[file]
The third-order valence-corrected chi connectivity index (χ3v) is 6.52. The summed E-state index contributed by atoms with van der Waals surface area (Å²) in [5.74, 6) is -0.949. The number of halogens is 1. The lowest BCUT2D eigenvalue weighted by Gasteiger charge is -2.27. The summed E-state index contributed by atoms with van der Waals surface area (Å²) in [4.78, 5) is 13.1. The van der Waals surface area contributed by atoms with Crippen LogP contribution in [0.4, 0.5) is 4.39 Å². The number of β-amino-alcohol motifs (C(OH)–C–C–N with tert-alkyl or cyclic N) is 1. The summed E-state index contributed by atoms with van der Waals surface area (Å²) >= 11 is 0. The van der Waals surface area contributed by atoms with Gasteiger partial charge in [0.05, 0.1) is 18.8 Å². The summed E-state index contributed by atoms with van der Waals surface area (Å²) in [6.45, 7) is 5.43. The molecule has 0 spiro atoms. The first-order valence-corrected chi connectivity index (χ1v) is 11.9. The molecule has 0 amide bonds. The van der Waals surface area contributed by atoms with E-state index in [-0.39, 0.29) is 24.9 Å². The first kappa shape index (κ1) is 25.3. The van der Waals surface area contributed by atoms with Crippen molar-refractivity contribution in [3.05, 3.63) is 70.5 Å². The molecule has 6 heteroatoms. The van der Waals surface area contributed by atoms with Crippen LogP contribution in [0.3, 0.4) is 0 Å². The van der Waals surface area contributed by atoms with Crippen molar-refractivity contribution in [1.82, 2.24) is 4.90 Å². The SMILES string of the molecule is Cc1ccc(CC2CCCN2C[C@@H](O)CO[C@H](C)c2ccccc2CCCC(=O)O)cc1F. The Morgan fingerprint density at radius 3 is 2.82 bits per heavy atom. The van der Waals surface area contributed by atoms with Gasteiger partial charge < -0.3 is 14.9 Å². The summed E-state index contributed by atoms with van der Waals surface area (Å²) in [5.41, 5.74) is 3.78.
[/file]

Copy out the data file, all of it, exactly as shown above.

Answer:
The third-order valence-corrected chi connectivity index (χ3v) is 6.52. The summed E-state index contributed by atoms with van der Waals surface area (Å²) in [5.74, 6) is -0.949. The number of halogens is 1. The lowest BCUT2D eigenvalue weighted by Gasteiger charge is -2.27. The summed E-state index contributed by atoms with van der Waals surface area (Å²) in [4.78, 5) is 13.1. The van der Waals surface area contributed by atoms with Crippen LogP contribution in [0.4, 0.5) is 4.39 Å². The number of β-amino-alcohol motifs (C(OH)–C–C–N with tert-alkyl or cyclic N) is 1. The summed E-state index contributed by atoms with van der Waals surface area (Å²) >= 11 is 0. The van der Waals surface area contributed by atoms with Gasteiger partial charge in [0.05, 0.1) is 18.8 Å². The summed E-state index contributed by atoms with van der Waals surface area (Å²) in [6.45, 7) is 5.43. The molecule has 0 spiro atoms. The first-order valence-corrected chi connectivity index (χ1v) is 11.9. The molecule has 0 amide bonds. The van der Waals surface area contributed by atoms with E-state index in [-0.39, 0.29) is 24.9 Å². The first kappa shape index (κ1) is 25.3. The van der Waals surface area contributed by atoms with Crippen molar-refractivity contribution in [3.05, 3.63) is 70.5 Å². The molecule has 6 heteroatoms. The van der Waals surface area contributed by atoms with Crippen LogP contribution in [0.3, 0.4) is 0 Å². The van der Waals surface area contributed by atoms with Crippen molar-refractivity contribution in [1.82, 2.24) is 4.90 Å². The SMILES string of the molecule is Cc1ccc(CC2CCCN2C[C@@H](O)CO[C@H](C)c2ccccc2CCCC(=O)O)cc1F. The Morgan fingerprint density at radius 3 is 2.82 bits per heavy atom. The van der Waals surface area contributed by atoms with Gasteiger partial charge < -0.3 is 14.9 Å². The summed E-state index contributed by atoms with van der Waals surface area (Å²) in [5.41, 5.74) is 3.78.